Reactivation of latent JCV and development of PML during immunosuppressive therapy have been previously described in solid-organ transplant. Neff and associates reported 9 cases of PML that occurred in conjunction with immunosuppressive therapy in kidney transplant recipients, which occurred on average 1 year after kidney transplant.4 In a separate review of 9 kidney transplant recipients, PML developed at a period later than that shown in other solid-organ transplant patients with an average of 30 months after transplant.5 However, there have been reports of development that occurred much longer after kidney transplant, that is, at 26 months6 and at 19 years.7 Our patient’s PML occurred 28 months after transplant.
A retrospective cohort of kidney transplant recipients with PML reported that recent blood transfusions, antirejection medications used in the first year, development of a concomitant BK polyoma infection, and panel reactive antibody levels greater than 20% were all significant risk factors for development of PML.4 Certain immunosuppressive medications have a higher association with PML than others. There have been 23 cases of PML attributed to mycophenolate, 7 with azathioprine, 12 with cyclosporine, and 14 with tacrolimus.8
The abrupt decline in health of our patient and the unfortunate mortality that occurred 9 months after onset of neurologic symptoms started with a rapid deterioration of neurologic status within 1 month. One other case mentioned a similar fulminant pattern, causing patient mortality within 3 months.7 Other cases have described a stabilization of PML symptoms within 1 year of immune therapy withdrawal.9 One report of a kidney transplant recipient with PML boasted a complete reversal of all neurologic symptoms due to early diagnosis and discontinuation of mycophenolate and tacrolimus; however, that patient required a graftectomy.6 Although the sample size was miniscule, Neff and associates showed that most kidney transplant recipients with PML died within 2 years of diagnosis.4
The diagnosis of PML in our patient was determined by detecting JCV DNA in the CSF with PCR and observing characteristic changes on MRI. The most definite method of diagnosis is a brain biopsy; however, a biopsy is not always necessary.10 Upon alleviation of immunosuppression, the sensitivity of using PCR for JCV in the CSF may decrease, and less viral copies will be observed,10 as seen in our patient. The rational is that the recovering immune system is better able to control viral replication.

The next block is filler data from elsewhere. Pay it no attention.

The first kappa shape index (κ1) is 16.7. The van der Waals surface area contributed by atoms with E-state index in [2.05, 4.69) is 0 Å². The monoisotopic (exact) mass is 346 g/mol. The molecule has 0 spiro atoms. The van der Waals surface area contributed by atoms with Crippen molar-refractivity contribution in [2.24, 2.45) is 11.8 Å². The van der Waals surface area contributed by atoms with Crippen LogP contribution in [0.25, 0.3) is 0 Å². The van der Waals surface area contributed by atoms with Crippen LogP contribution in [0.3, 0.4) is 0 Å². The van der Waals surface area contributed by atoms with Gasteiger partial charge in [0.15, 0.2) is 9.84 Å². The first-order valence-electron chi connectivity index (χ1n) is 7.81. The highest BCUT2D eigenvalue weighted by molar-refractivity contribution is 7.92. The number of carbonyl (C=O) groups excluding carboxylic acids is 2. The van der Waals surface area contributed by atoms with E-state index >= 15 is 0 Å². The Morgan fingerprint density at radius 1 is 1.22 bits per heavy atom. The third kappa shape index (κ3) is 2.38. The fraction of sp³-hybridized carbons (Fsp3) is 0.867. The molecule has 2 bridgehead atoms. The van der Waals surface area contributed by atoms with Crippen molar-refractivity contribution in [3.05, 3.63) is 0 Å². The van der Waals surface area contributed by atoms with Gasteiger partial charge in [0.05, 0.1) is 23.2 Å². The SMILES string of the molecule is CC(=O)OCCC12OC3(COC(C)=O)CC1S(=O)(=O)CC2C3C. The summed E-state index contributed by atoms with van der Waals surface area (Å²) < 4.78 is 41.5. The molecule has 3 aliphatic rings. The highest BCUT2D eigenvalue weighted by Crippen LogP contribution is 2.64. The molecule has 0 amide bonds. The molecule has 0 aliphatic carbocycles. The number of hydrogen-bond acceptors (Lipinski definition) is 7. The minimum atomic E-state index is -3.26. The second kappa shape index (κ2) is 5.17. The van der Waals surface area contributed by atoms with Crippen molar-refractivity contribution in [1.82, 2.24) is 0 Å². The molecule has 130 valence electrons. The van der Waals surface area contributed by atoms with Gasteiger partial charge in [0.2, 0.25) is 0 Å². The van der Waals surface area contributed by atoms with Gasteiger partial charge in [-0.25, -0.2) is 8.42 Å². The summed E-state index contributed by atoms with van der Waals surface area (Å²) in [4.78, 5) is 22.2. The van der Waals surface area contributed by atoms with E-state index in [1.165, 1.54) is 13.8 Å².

Immune reconstitution inflammatory syndrome has been reported to occur in patients with HIV-PML, arising from 1 week to 26 months after administration of highly active antiretroviral therapy.10 As reported in this group, IRIS symptoms manifest as a paradoxical worsening of neurologic symptoms, despite a strengthened immune system. Steroid therapy has been used to alleviate the clinical status when there is evidence of brain swelling or herniation.11 Interestingly, HIV-PML patients with IRIS have shown a significant survival advantage compared with patients without IRIS.12 The diagnosis of HIV-PML-induced IRIS can be difficult to confirm, with MRI scans showing signal enhancement in only 31.25% of cases.12 This low percentage could be due to gadolinium enhancement being a brief event not captured by the MRI.13 Therefore, this test has low sensitivity, and the number of IRIS patients could be gravely underestimated. In the past, IRIS has been a clinical diagnosis with specific criteria.14
Only one other case exists in the literature describing PML and IRIS in a kidney transplant recipient. A case report by Sauer and associates described a paradoxical worsening of neurologic symptoms after removal of immunosuppression and worsening of MRI images similar to results shown in our patient.6 However, PML was discovered in their patient sooner than in our patient, which may account for the survival of their patient. Risk factors for IRIS in our patient, besides the immunosuppression, included anemia, male sex, and lymphopenia.14
Unfortunately, due to the rare occurrence of PML and IRIS in kidney transplant recipients, little is known on how to treat this condition aside from withdrawing immunosuppressive treatment, as shown previously.7 This has the caveat of causing graft rejection. The current literature concerning treatment of PML plus IRIS is limited to case reports, with few studies analyzing systematic patient data. In a report by Tan and associates, 54 patients with HIV who developed PML plus IRIS had better survival when given steroids earlier and for a more prolonged duration.11 A single-center retrospective study noted mixed outcomes in HIV patients who received steroid therapy for PML plus IRIS.12 In a literature review that included 46 cases of HIV-related PML plus IRIS, no statistically significant benefit was found in those who received steroid therapy.15 Treatment of PML plus IRIS in multiple sclerosis patients frequently has entailed steroid therapy, albeit with varying degrees of improvement.16 Recent case reports have detailed the utility of the CCR5 antagonist maraviroc in this population. A multiple sclerosis patient with natalizumab-associated PML plus IRIS and an HIV patient with PML plus IRIS showed significant clinical improvements after maraviroc administration.16,17 The CD8-positive T cells of these patients expressed high levels of CCR5, which has been observed to be the main proponent of tissue damage.16 Although theoretical merits were shown, other clinical trials have failed to observe any clinical benefit from treating PML with cytarabine, cidofovir, mirtazapine, or mefloquine.1
If a solid-organ transplant patient begins to experience unexplained neurologic symptoms, the diagnosis of PML should be considered. Prompt removal of immunosuppressive therapy could attenuate the severe neurologic deficits and potentially save the patient’s life.
Volume : 18
Issue : 2
Pages : 242 - 246
DOI : 10.6002/ect.2018.0227
From the 1Department of Nephrology, Arterial Hypertension, Dialysis and Transplantation, University Hospital Centre Zagreb, Zagreb, Croatia; the 2Department of Nephrology and Dialysis, University Hospital Centre Split, Split, Croatia; and the 3Department of Urology, University Hospital Centre Zagreb, Zagreb, Croatia
Acknowledgements: The authors have no sources of funding for this study and have no conflicts of interest to declare.
Corresponding author: Zeljko Kastelan, Department of Urology, University Hospital Centre Zagreb, Kispaticeva 12, 10000 Zagreb, Croatia
Phone: +385 1 2367 177
Figure 1. Initial T2-Weighted Magnetic Resonance Images Showing Lesions Suggestive of Progressive Multifocal Leukoencephalopathy
Figure 2. Magnetic Resonance Image Showing Progression of the Left Frontal Lesion and Appearance of New Lesions